Michael Mancienne On Growing Up At Chelsea And His MLS Move
All Michael Mancienne has ever wanted to do is play football.
“It’s quite a sad story,” Mancienne said, recounting his first memory of football. “I remember this day like it was yesterday,” he said.
“I was playing up an age group or two at Kingstonian, and obviously you’re not as developed physically as the older ones. I was quite small, quite scrawny. It was the first game of the season, and the coach came up to me and said, ‘I’m sorry you’re not going to be in the team today.’ I literally had to watch the game by the sides with my mum. I remember thinking I never want to be in this position again. I want to be playing. I need to be playing.”
The story does have a happy ending, however. After being moved down an age group, Mancienne said he developed a competitive edge and excelled before eventually being scouted and signed by Chelsea.
It was at Stamford Bridge that he developed a reputation as one of England’s most promising defenders and became a regular in the English youth-set-up, racking up 30 caps for the country’s U21s.
“I’m a very competitive person,” he said. “For me, It was a great place to learn my trade, especially watching world-class players and training with them. Seeing someone like John Terry, a proper captain, how he leads and goes about his day to day business and stuff like that was amazing, especially looking up to him as a role model. I couldn’t pick a better place to learn your trade.”
Despite those daily alongside Terry and co Mancienne struggled to make the final step with both Chelsea and England. He embarked on loan spells with Wolverhampton Wanderers and Queens Park Rangers, but neither was a precursor to a run in the Chelsea team.
By 2011, his childhood aversion to standing and watching kicked in, and he agreed on a deal to join German side, Hamburg.
While now the Bundesliga is home to Jadon Sancho and a host of other talented young Englishman, at the time of Mancienne’s move he was the only one.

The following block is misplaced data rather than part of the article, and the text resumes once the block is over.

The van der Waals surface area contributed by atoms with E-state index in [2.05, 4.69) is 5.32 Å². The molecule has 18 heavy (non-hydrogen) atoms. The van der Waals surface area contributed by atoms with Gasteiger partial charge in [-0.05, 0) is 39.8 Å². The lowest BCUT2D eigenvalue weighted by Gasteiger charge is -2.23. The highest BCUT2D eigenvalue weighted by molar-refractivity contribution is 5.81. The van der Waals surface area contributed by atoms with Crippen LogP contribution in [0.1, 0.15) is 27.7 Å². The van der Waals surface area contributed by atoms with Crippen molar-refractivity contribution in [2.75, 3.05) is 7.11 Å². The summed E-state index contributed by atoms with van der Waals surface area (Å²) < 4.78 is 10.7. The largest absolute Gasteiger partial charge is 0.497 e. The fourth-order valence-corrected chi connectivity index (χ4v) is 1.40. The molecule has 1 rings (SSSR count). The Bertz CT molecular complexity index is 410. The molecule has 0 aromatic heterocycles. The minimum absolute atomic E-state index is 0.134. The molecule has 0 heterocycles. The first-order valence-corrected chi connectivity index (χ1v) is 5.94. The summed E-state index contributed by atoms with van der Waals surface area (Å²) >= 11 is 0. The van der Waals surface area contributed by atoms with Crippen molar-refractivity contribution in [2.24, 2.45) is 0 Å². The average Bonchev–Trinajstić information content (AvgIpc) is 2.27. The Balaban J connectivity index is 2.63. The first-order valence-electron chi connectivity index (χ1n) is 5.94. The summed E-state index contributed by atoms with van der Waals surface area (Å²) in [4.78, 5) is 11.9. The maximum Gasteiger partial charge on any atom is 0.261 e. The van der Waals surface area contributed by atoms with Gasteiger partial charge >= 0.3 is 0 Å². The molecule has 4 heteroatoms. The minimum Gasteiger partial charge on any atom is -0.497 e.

“When I was younger people always told me football is a short career,” he said. “When I was at Chelsea I always saw foreigners coming over to England and thinking why don’t more English go abroad and experience something different? I’d like to look back at my career and be proud that I went to these countries and played in these countries. When else will I get the opportunity to do that?”
Perhaps understandably it begs the obvious question about timing. Gareth Southgate has shown a keenness to transition players from England’s U21s to the senior side, while Chelsea are now giving academy products a chance to shine.
“Of course I’m going to look back and think those things, but as you say it’s timing,” he said. “It’s just being in the right place at the right time, but it doesn’t always go that way. You’ve got to be strong mentally and know you might have to move on.”
Mancienne felt that need to move again last year. It should come as no surprise that after four years with Nottingham Forest the 31-year-old opted for a fresh start abroad in MLS with the New England Revolution. While Germany presented cultural and linguistic obstacles, his time in Massachusetts has given him a different set of challenges.
New England endured a tough first few months in MLS that ultimately saw coach Brad Friedel replaced by Bruce Arena in May.
“He’s a character,” Mancienne said of Arena. “His dry sense of humour is funny. I knew about the clubs he’d been at and how well he had done before he came. I think he’s done an amazing job, he’s given confidence back to the boys. He’s given belief to the players we should have had anyway, and things have been better since he got here. He’s approachable and easy to talk to.”
The Revolution have lost just two of their 15 league games under Arena, and it has pushed the team into the playoff places in the Eastern Conference. The last time the club reached MLS Cup was 2014, and there are certainly parallels with this campaign.
Back then, a mid-season turn around was sparked in part to a new signing (then it was Jermaine Jones now it is Gustavo Bou). Talk of history repeating itself is music to the ears of Mancienne as he gears up for the final stretch of the regular season, and another chance for him to satisfy his childlike need to play and win.
“It would mean a lot for me to win MLS Cup, to be honest,” he said. “One of the reasons I came over here was to win things. Every sportsman wants trophies and medals. I’d be really proud if we do go on and get into the playoffs and win it.”
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